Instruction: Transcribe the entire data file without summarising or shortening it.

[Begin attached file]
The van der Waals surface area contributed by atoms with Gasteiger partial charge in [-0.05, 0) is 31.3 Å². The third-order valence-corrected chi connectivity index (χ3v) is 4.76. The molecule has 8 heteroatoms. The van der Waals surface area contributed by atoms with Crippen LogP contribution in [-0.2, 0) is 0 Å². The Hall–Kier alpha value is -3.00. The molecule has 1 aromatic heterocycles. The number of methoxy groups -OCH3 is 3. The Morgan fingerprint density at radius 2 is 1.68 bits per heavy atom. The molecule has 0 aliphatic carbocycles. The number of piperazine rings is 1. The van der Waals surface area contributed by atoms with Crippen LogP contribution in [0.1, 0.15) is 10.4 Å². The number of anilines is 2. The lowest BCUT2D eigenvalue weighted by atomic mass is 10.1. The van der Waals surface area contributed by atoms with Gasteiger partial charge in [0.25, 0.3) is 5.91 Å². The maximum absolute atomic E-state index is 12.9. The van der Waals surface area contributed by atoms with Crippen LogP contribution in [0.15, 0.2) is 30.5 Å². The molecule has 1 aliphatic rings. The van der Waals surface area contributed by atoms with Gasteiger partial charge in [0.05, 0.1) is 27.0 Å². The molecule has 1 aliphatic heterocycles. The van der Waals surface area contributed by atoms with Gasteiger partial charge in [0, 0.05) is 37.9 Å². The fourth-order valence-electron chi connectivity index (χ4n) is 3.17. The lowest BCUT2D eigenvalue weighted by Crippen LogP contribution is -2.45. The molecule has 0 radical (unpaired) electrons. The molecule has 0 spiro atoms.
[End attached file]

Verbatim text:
The van der Waals surface area contributed by atoms with Gasteiger partial charge in [-0.05, 0) is 31.3 Å². The third-order valence-corrected chi connectivity index (χ3v) is 4.76. The molecule has 8 heteroatoms. The van der Waals surface area contributed by atoms with Crippen LogP contribution in [-0.2, 0) is 0 Å². The Hall–Kier alpha value is -3.00. The molecule has 1 aromatic heterocycles. The number of methoxy groups -OCH3 is 3. The Morgan fingerprint density at radius 2 is 1.68 bits per heavy atom. The molecule has 0 aliphatic carbocycles. The number of piperazine rings is 1. The van der Waals surface area contributed by atoms with Crippen LogP contribution in [0.1, 0.15) is 10.4 Å². The number of anilines is 2. The lowest BCUT2D eigenvalue weighted by atomic mass is 10.1. The van der Waals surface area contributed by atoms with Gasteiger partial charge in [0.25, 0.3) is 5.91 Å². The maximum absolute atomic E-state index is 12.9. The van der Waals surface area contributed by atoms with Crippen LogP contribution in [0.15, 0.2) is 30.5 Å². The molecule has 1 aliphatic rings. The van der Waals surface area contributed by atoms with Gasteiger partial charge in [0.05, 0.1) is 27.0 Å². The molecule has 1 aliphatic heterocycles. The van der Waals surface area contributed by atoms with Gasteiger partial charge in [0, 0.05) is 37.9 Å². The fourth-order valence-electron chi connectivity index (χ4n) is 3.17. The lowest BCUT2D eigenvalue weighted by Crippen LogP contribution is -2.45. The molecule has 0 radical (unpaired) electrons. The molecule has 0 spiro atoms.